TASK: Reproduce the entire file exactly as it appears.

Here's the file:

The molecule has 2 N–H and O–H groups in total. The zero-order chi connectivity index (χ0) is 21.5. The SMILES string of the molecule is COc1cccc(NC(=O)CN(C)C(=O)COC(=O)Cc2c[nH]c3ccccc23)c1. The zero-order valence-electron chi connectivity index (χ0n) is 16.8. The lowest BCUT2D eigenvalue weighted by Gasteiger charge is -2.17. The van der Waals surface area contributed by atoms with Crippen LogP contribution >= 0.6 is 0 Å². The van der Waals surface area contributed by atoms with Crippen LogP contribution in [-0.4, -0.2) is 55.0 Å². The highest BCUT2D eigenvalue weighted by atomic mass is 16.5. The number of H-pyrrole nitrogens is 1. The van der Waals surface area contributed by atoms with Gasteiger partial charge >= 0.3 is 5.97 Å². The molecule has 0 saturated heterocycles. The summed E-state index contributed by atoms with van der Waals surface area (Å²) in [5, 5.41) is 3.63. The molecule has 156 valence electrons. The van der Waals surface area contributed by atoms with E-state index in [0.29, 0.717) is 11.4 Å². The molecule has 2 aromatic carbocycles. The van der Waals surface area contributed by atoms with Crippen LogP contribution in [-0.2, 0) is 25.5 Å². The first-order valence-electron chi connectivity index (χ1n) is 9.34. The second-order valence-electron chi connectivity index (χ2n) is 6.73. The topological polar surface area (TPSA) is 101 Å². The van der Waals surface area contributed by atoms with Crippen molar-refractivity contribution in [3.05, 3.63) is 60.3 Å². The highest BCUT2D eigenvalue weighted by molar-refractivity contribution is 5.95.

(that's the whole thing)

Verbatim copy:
The molecule has 2 N–H and O–H groups in total. The zero-order chi connectivity index (χ0) is 21.5. The SMILES string of the molecule is COc1cccc(NC(=O)CN(C)C(=O)COC(=O)Cc2c[nH]c3ccccc23)c1. The zero-order valence-electron chi connectivity index (χ0n) is 16.8. The lowest BCUT2D eigenvalue weighted by Gasteiger charge is -2.17. The van der Waals surface area contributed by atoms with Crippen LogP contribution >= 0.6 is 0 Å². The van der Waals surface area contributed by atoms with Crippen LogP contribution in [-0.4, -0.2) is 55.0 Å². The highest BCUT2D eigenvalue weighted by atomic mass is 16.5. The number of H-pyrrole nitrogens is 1. The van der Waals surface area contributed by atoms with Gasteiger partial charge >= 0.3 is 5.97 Å². The molecule has 0 saturated heterocycles. The summed E-state index contributed by atoms with van der Waals surface area (Å²) in [5, 5.41) is 3.63. The molecule has 156 valence electrons. The van der Waals surface area contributed by atoms with E-state index in [0.29, 0.717) is 11.4 Å². The molecule has 2 aromatic carbocycles. The van der Waals surface area contributed by atoms with Crippen LogP contribution in [-0.2, 0) is 25.5 Å². The first-order valence-electron chi connectivity index (χ1n) is 9.34. The second-order valence-electron chi connectivity index (χ2n) is 6.73. The topological polar surface area (TPSA) is 101 Å². The van der Waals surface area contributed by atoms with Crippen molar-refractivity contribution in [3.05, 3.63) is 60.3 Å². The highest BCUT2D eigenvalue weighted by molar-refractivity contribution is 5.95.